Carmakers think outside the box as electric dreams shatter
There is a growing awareness that conventional hybrids and slow-selling battery cars simply won't be enough to meet rigid EU emissions limits.
Among those showing off new ideas at the Geneva car show this week, Volkswagen presented its diesel-electric XL1 - a low-slung two-seater that burns less than a litre of fuel per 100 kilometres - while PSA Peugeot Citroen rolled out a compressed-air hybrid.
Automakers are broadly on track to meet the interim goal of trimming vehicles' average CO2 output to 130 grams per kilometre by 2015. But drastic steps are needed to meet the 95 gram target set for 2020 and the potential for tougher standards after that.
"We can't get the necessary gains we need with traditional technology any more. We're seeing a real break with the past," Peugeot innovation chief Jean-Marc Finot said in an interview.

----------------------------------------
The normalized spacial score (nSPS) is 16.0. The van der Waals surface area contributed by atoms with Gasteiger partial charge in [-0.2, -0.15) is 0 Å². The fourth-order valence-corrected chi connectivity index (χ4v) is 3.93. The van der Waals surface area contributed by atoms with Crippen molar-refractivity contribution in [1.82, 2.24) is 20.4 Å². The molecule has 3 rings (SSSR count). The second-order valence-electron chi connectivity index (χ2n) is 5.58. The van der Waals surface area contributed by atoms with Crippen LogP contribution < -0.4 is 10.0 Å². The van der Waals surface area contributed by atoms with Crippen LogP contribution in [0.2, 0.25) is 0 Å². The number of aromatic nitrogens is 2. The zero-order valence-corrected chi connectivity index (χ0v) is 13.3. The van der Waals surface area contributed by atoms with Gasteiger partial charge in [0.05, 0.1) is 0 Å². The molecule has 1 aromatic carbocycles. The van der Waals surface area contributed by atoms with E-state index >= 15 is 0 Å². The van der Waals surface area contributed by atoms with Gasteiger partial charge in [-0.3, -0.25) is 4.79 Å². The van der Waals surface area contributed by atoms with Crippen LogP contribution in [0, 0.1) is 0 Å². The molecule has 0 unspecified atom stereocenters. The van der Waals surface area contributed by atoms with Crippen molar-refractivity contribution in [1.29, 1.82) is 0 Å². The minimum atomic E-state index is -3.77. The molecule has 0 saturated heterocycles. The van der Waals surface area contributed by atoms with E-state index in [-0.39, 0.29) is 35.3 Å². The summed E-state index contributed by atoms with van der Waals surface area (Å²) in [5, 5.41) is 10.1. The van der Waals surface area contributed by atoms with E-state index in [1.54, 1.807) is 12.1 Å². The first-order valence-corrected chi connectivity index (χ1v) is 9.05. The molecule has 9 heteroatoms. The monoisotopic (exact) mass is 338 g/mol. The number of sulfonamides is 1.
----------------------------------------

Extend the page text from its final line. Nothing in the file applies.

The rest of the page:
Arthur Wheaton, automotive expert at Cornell University, offers a succinct summing up of the problem. "Battery technology has not been able to resolve the century-old problem of too much weight and limited range capability," he said.
Despite the billions spent by the likes of Renault-Nissan to develop electric cars, optimism about their future has "dampened considerably", KPMG said in a survey in January.
World leader Toyota, which launched the Prius hybrid in 1997, dropped plans for broader sale of the battery-powered eQ last September, saying it
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